I dropped the vinyl bag into the basket on the handlebars and swung my leg over. I pedaled off down Trumpington Street, laughing to myself, for myself, and with myself. Clanking along, I thought of a song by Syd Barrett, who had grown up here in Cambridge. One of the verses goes:

I've got a bike,
You can ride it if you like.
It's got a basket, a bell that rings,
And things to make it look good.
I'd let you have it if I could,
But I borrowed it.

At the same time, I was thinking of that young girl riding her stingray in Nebraska and how she swerved around the rain puddles.

The ends of my open jacket flapped in the sharp nighttime air. Although my cold was getting worse, I didn't care in the least. It suddenly occurred to me that my life was an unmitigated success. I felt sorry for those who had to continue living their miserable lives while I, somehow, had reprieved myself. What a joy to ride a stranger's bicycle! In another country. At night. How far away my despair in San Francisco seemed.

I passed a museum and a church. Everywhere I looked there were bicycles. Some were chained to the iron fences that surrounded the front lawns. Others rested against low walls. I reached the downtown, where students were walking around in small groups.

I was riding slowly down a quiet sidestreet when I happened to look through a doorway that led to a pub with a courtyard. There were picnic tables filled with students hanging over mugs of beer. I found a place to lock the bike and went through a pair of large wooden doors. I crossed the courtyard and went inside, where I had to push my way to the counter. The place was noisy. All the faces were glowing from alcohol.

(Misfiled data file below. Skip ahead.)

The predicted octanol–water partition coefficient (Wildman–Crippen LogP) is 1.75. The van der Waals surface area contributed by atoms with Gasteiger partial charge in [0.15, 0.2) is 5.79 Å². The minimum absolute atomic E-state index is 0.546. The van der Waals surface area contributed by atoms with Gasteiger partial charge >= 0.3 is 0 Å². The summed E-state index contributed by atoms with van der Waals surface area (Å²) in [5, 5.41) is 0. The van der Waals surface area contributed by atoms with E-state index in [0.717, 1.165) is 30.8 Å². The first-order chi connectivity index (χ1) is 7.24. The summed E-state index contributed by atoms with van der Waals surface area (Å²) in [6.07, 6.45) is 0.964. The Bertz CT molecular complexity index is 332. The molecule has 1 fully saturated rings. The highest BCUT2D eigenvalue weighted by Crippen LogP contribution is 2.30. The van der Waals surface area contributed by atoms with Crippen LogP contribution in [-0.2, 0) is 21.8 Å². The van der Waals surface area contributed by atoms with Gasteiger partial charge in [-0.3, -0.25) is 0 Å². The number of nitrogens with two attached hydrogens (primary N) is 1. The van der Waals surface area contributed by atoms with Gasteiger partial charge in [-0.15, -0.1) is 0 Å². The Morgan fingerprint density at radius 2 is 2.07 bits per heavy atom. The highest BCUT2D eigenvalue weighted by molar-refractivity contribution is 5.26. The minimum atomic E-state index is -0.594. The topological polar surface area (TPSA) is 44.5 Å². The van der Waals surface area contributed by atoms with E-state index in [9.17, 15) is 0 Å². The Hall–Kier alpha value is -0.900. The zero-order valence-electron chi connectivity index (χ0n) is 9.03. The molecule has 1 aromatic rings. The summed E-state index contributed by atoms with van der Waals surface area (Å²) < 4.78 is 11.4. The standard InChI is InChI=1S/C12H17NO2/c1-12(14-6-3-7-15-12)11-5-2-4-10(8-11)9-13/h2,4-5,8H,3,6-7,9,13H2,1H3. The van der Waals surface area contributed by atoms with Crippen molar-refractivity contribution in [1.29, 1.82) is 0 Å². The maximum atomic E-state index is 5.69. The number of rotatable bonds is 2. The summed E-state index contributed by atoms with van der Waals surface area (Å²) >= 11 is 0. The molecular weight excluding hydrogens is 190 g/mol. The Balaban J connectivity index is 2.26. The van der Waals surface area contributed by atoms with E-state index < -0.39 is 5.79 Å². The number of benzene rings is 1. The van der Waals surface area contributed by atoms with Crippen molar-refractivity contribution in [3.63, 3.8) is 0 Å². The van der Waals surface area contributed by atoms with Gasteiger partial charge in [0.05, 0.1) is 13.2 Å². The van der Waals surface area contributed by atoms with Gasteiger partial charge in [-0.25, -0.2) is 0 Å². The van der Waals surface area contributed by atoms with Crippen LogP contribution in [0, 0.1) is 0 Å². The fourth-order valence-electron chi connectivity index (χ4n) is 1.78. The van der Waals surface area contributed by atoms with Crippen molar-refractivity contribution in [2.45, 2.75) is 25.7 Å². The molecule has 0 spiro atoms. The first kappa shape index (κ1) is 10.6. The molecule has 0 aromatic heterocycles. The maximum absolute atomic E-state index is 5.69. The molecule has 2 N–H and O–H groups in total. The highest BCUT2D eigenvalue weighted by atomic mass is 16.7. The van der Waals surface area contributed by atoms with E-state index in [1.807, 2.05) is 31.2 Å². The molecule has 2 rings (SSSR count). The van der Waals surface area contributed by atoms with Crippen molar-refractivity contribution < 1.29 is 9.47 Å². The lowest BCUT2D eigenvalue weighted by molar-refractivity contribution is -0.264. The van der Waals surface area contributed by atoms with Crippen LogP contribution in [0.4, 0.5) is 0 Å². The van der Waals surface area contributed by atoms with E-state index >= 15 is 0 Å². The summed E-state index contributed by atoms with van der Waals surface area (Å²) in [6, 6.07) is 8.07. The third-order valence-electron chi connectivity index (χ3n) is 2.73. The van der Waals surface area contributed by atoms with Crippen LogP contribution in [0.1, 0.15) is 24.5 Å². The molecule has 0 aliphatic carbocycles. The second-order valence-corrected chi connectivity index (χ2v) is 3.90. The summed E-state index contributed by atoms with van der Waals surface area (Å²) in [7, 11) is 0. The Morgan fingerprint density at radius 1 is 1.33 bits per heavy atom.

My state of exaltation had made me extremely thirsty. Between sniffles, I ordered half a pint of Guinness stout and a chaser of John Barr. Someone left the counter and I secured a seat. I settled down and began drinking with a convalescent's sense of duty. More people pushed into the bar. The clamor increased.

I attended to my cure, sampling the whiskeys and scotch on hand. Instead of inebriation, however, lucidity followed. I eavesdropped on conversations, capable of constructing entire dialogues with just a handful of overheard words, a phrase, an ambiguous reply. My elbows rested on the edge of the bar and the lowest rung of the stool supported the heels of my shoes. Silently, inwardly, I toasted the barmaid who drew the mugs of beer and poured out my shots.

Sometime later, I decided that I had better get back to Belvoir Terrace. Don and Sarah would be waiting. I went back through the courtyard and crossed the street to the bicycle. I was puzzled by the absence of effect the liquor had had on my system. Contrary to reason, I felt clear-headed, as if I hadn't touched a drop. I squatted down and inserted the key into the lock. I turned it but the lock didn't open. What was wrong? Suddenly I realized that I was crouched down in front of the wrong bicycle. Well, I thought to myself, maybe I am a little drunk. I went down several paces to the right one and unlocked it.